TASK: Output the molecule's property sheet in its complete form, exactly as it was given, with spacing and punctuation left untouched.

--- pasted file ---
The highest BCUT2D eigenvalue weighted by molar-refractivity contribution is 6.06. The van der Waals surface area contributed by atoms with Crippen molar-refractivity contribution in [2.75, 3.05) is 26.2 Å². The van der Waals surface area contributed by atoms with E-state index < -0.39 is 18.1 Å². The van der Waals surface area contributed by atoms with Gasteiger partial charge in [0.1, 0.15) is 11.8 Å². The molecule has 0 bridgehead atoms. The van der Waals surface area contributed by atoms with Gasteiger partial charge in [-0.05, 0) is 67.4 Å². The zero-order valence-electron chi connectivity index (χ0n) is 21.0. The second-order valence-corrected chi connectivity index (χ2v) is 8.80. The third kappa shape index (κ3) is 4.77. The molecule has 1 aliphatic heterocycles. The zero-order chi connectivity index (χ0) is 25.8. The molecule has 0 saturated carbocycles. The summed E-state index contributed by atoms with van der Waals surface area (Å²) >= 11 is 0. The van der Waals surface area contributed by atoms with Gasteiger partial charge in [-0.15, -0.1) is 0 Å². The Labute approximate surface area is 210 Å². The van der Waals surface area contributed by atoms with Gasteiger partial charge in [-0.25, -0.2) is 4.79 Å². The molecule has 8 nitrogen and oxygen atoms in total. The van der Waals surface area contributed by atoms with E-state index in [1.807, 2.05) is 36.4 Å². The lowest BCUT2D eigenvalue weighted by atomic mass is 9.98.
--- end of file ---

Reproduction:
The highest BCUT2D eigenvalue weighted by molar-refractivity contribution is 6.06. The van der Waals surface area contributed by atoms with Crippen molar-refractivity contribution in [2.75, 3.05) is 26.2 Å². The van der Waals surface area contributed by atoms with E-state index < -0.39 is 18.1 Å². The van der Waals surface area contributed by atoms with Gasteiger partial charge in [0.1, 0.15) is 11.8 Å². The molecule has 0 bridgehead atoms. The van der Waals surface area contributed by atoms with Gasteiger partial charge in [-0.05, 0) is 67.4 Å². The zero-order valence-electron chi connectivity index (χ0n) is 21.0. The second-order valence-corrected chi connectivity index (χ2v) is 8.80. The third kappa shape index (κ3) is 4.77. The molecule has 1 aliphatic heterocycles. The zero-order chi connectivity index (χ0) is 25.8. The molecule has 0 saturated carbocycles. The summed E-state index contributed by atoms with van der Waals surface area (Å²) >= 11 is 0. The van der Waals surface area contributed by atoms with Gasteiger partial charge in [-0.15, -0.1) is 0 Å². The Labute approximate surface area is 210 Å². The van der Waals surface area contributed by atoms with Gasteiger partial charge in [-0.25, -0.2) is 4.79 Å². The molecule has 8 nitrogen and oxygen atoms in total. The van der Waals surface area contributed by atoms with E-state index in [1.807, 2.05) is 36.4 Å². The lowest BCUT2D eigenvalue weighted by atomic mass is 9.98.